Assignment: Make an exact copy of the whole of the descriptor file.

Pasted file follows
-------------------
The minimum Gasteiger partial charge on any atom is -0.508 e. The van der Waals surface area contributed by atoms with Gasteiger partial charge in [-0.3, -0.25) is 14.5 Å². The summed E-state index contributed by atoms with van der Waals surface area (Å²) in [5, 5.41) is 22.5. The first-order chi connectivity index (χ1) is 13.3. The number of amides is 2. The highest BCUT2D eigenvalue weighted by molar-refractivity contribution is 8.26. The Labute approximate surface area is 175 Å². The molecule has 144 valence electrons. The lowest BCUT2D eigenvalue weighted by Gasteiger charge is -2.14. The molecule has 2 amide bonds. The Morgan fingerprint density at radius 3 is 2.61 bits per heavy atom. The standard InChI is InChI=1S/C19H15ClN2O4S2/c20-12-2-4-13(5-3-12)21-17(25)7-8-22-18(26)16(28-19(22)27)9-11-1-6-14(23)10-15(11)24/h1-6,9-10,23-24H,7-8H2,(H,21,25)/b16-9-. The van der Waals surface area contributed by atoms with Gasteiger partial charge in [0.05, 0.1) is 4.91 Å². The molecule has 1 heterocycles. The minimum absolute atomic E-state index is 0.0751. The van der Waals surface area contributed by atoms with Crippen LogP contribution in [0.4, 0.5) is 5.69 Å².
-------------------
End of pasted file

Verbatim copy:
The minimum Gasteiger partial charge on any atom is -0.508 e. The van der Waals surface area contributed by atoms with Gasteiger partial charge in [-0.3, -0.25) is 14.5 Å². The summed E-state index contributed by atoms with van der Waals surface area (Å²) in [5, 5.41) is 22.5. The first-order chi connectivity index (χ1) is 13.3. The number of amides is 2. The highest BCUT2D eigenvalue weighted by molar-refractivity contribution is 8.26. The Labute approximate surface area is 175 Å². The molecule has 144 valence electrons. The lowest BCUT2D eigenvalue weighted by Gasteiger charge is -2.14. The molecule has 2 amide bonds. The Morgan fingerprint density at radius 3 is 2.61 bits per heavy atom. The standard InChI is InChI=1S/C19H15ClN2O4S2/c20-12-2-4-13(5-3-12)21-17(25)7-8-22-18(26)16(28-19(22)27)9-11-1-6-14(23)10-15(11)24/h1-6,9-10,23-24H,7-8H2,(H,21,25)/b16-9-. The van der Waals surface area contributed by atoms with Gasteiger partial charge in [0.05, 0.1) is 4.91 Å². The molecule has 1 heterocycles. The minimum absolute atomic E-state index is 0.0751. The van der Waals surface area contributed by atoms with Crippen LogP contribution in [0.4, 0.5) is 5.69 Å².